- South African swimmer Chad le Clos admits he is facing his most challenging opponents yet when he gets his Tokyo Olympics campaign under way.
- Le Clos, who has one gold and three silver Olympic medals, aims to swim his best in the competitive 100m and 200m butterfly.
- Speaking to Sport24, Le Clos says he'll be as competitive as ever, hoping to hunt down and challenge the favourites.
Star Olympic swimmer Chad le Clos believes and understands that this year's Tokyo Olympics will be his toughest challenge yet.
Despite stunning the world in 2012 by defeating American legend Michael Phelps in the 200m butterfly in London, Le Clos will face swimming's new sensation's Kristof Milak of Hungary and American superstar Caeleb Dressel.
In 2019, Milak broke Michael Phelps's long-standing 200m butterfly world record at the World Swimming Championships with Le Clos finishing third.
Days later, Dressel then shattered Phelps's 10-year-old world record in the 100m butterfly, with Le Clos taking bronze again.
Since then, Milak and Dressel have been one step ahead of Le Clos, which sets up an interesting 100m and 200m butterfly in Tokyo this year.
Le Clos acknowledges he is the 'underdog' at this week's Olympics but is up for the challenge.
"I hope to have my best performance here; I do believe I can whether it's gold, silver, bronze or fourth. I can't speak for other people, but I believe I can do my best," Le Clos told Sport24.
"I'm up against the toughest competition of my life. I think I'm 150 to 1 as the underdog heading into the race, there's no real pressure from me on my side. I'm up for the challenge and I'm really excited to get out there and represent my country."
2012 London - GOLD in 200m butterfly
2012 London - SILVER in 200m freestyle
2016 Rio - SILVER in 200m freestyle
2016 Rio - SILVER in 100m butterfly
Le Clos will no longer take part in the 200m freestyle and finally get his Olympic campaign under way on Monday in the men's 200m butterfly heat at 12:30 (SA time).
Le Clos, who will be one of South Africa's flag bearers at the Tokyo Olympics opening ceremony, stated that his preparation hasn't been ideal due to lockdown restrictions in South Africa.
Earlier this year, Sport24 reported that Le Clos' training facility Kings Park Swimming Pool was closed throughout lockdown and subsequently could not host the SA Aquatics Championships in April.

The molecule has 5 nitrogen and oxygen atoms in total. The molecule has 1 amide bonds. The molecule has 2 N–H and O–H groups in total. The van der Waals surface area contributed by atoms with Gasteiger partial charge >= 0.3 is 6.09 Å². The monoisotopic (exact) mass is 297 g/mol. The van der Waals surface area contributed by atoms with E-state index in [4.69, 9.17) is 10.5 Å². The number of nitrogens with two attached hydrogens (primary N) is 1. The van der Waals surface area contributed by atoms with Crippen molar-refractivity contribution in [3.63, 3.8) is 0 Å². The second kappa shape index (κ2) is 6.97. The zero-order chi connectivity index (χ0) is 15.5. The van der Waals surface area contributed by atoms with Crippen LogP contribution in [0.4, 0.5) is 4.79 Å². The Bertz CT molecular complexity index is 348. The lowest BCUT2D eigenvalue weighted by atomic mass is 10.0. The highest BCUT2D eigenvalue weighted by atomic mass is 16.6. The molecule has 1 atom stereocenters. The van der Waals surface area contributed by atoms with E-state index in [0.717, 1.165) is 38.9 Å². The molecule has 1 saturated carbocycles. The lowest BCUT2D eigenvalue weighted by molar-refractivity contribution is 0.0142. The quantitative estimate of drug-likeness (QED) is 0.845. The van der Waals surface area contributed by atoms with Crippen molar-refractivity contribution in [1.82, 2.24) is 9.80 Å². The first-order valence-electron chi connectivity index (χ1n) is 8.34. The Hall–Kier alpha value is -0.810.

It dampened several South Africans Olympic preparations, however, Le Clos went abroad and trained with three-time Olympic gold medallist Katinka Hosszu of Hungary.
"I can only control what I can control. I've ticked most of the boxes, I would've liked to tick all. I'm sure other countries who didn't have strict lockdowns would've," said Le Clos.
"I'm not thinking about the past, I've worked hard to be here. I know what I've done right and wrong, has it been perfect? Absolutely not. Have I made mistakes? Absolutely. Do I believe I'll be the best version of myself? I do."
Appearing in his third Olympic Games, Le Clos promised to be competitive as he always has, stating that there is more to his "unbelievable" story.
"I'm going to be competitive in whatever I do. I'm going to be hunting down medals or whoever the champion is at the time. That's my mentality," said the 29-year-old.
"You just got to be relentless and be involved and fearless. I'm going to be fearless and attack it. I can't promise much as I'm up against a couple of swimmers that broke records, but that doesn't worry me. It'll be a huge challenge and part of my journey.
"But I believe there's a lot more in the Chad le Clos story to be told in terms of swimming and more gold medals on the way. But I'm in a good place, I'm relaxed."
It'll be an Olympic Games like no other, with fans barred from attending the opening ceremony or all events.
Le Clos admits it'll be strange, but he is delighted to be in Japan, hoping to make his country proud.
"It hasn't been easy, the fact that we're here and having the Games is a huge plus. It'll be interesting to see how it'll pan out without any fans, which will be strange," he said.
"We also have morning finals, which is a bit stranger so the whole day, I'll either be happy or dwell on what happened. But I'm really excited.
"When I look back, I started in 2009. That's 12 years of representing my country, it's amazing. There's a lot to be proud of and thankful for."
*Lynn Butler is in Tokyo covering the Olympics for Sport24.